Tulipán, also known as African tulip tree or Llama del Bosque, is in the Bignoniaceae family and is native to the tropical dry forests of Africa. It is cultivated extensively throughout the tropics and is well-loved for its showy reddish-orange flowers. In Guatemala, it is grown as shade trees on coffee plantations.
Tulipán has a number of medicinal applications. It has been said to be used for epilepsy, kidney disease, inflammation of the urethra, and as an antidote for animal poison.
A decoction of the leaves is used for pain, inflammation, constipation, and dysentery, a type of bacterial gastroenteritis that results in bloody diarrhea, fever, and abdominal pain. A decoction of the stem is used to treat fungal skin issues, herpes, eczema, stomach pain, and diarrhea. The plant also has analgesic and anti-inflammatory properties (Adeneye).
A 2009 study published in the Asian Journal of Medical Sciences found that the alcoholic leaf extract of Spathodea campanulata has significant anti-inflammatory and analgesic effects (Illodigwe).
Tulipán contains constituents that have anti-parasitic, antimalarial, and antimicrobial properties (Noguera).
Despite having a variety of potential medicinal uses, research has found that Spathodea campanulata does cause “subchronic toxicity,” which is defined as adverse effects occurring after the repeated or continuous administration of a substance. One particular study found that giving rats varying oral doses of an alcoholic extract of the leaves daily for 90 days caused “dose and time dependent hepatotoxicity” as well as decreased consumption of food & water, muscle weakness, emaciation, and sluggishness. These symptoms did completely resolve, however, 28 days after researchers stopped administering the extract (Adeneye).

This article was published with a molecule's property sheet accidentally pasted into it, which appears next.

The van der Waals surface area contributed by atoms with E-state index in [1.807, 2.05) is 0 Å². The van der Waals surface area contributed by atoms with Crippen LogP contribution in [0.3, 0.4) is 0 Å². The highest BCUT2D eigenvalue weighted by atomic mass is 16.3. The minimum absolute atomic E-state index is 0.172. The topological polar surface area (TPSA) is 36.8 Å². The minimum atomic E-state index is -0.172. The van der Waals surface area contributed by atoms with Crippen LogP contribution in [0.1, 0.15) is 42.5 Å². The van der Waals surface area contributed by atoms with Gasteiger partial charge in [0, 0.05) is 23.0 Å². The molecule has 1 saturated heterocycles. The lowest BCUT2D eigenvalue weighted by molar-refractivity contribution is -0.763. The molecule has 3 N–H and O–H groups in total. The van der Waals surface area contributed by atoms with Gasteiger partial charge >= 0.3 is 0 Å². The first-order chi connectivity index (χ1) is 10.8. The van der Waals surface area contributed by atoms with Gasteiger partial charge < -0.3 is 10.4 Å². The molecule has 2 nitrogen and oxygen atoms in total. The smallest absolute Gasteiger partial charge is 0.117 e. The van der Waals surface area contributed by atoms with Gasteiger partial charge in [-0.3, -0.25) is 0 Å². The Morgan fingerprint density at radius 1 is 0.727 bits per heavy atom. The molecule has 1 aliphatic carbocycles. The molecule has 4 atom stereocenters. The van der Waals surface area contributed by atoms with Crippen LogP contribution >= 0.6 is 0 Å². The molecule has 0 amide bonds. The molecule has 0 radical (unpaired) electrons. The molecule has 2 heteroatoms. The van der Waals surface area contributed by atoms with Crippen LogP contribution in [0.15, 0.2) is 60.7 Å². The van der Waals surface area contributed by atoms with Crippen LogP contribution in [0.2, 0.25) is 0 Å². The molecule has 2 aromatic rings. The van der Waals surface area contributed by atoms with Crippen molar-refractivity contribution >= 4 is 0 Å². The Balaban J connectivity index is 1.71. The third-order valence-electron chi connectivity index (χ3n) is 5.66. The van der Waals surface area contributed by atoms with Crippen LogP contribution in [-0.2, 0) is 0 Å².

Tulipán has also been shown to be an effective insecticide. A study involving various insect pests of Guatemalan coffee, ficus, corn and fruit crops found that the leaf and flower extracts of Spathodea campanulata did have an insecticidal effect on most of the insect species studied. Additionally, the fresh leaves and flowers had a repellent effect on corn weevils (Noguera).
Research has also demonstrated that a flower & leaf extract was an effective insecticide against the “broca del café,” a pest that negatively affects coffee quality and yields in Guatemala. Specifically, the extract killed 60-80% (dependent on the strength of the solution used) of the coffee borers within 72 hours of application (Alarcon-Noguera).
Tulipán is commonly planted as an ornamental tree in parks and along roadsides throughout Ecuador and seems to thrive in the country’s many different micro climates— from the north, in and around Quito, to the coast, as well as here in Southern Ecuador. While tulipán is usually planted for its beauty alone, its numerous medicinal and practical uses make it a valuable addition to gardens, parks, and landscapes throughout tropical regions of the world.
Adeneye, Adejuwon Adewale. 6.7.2 Spathodea campanulata P. Beauv (Bignoniaseae). “Subchronic and Chronic Toxicities of African Medicinal.” Toxicological Survey of African Medicinal Plants, 2014.
Alarcón-Noguera, R; Penieres-Carrillo, G. Evaluación in vitro de extractos de hojas y flores de llama del bosque (Spathodea campanulata B.) sobre la broca del café (Hypothenemus hampei F.). Tecnología en Marcha. Vol. 26, Nº 3. Pág 39-49. 27 de noviembre del 2012.
Noguera, Alarcón and Reynaldo Humberto. Efecto insecticida, repelente y fungistático de extractos de hojas y flores de Llama del bosque (Spathodea campanulata. Universidad Estatal a Distancia CR. 2014.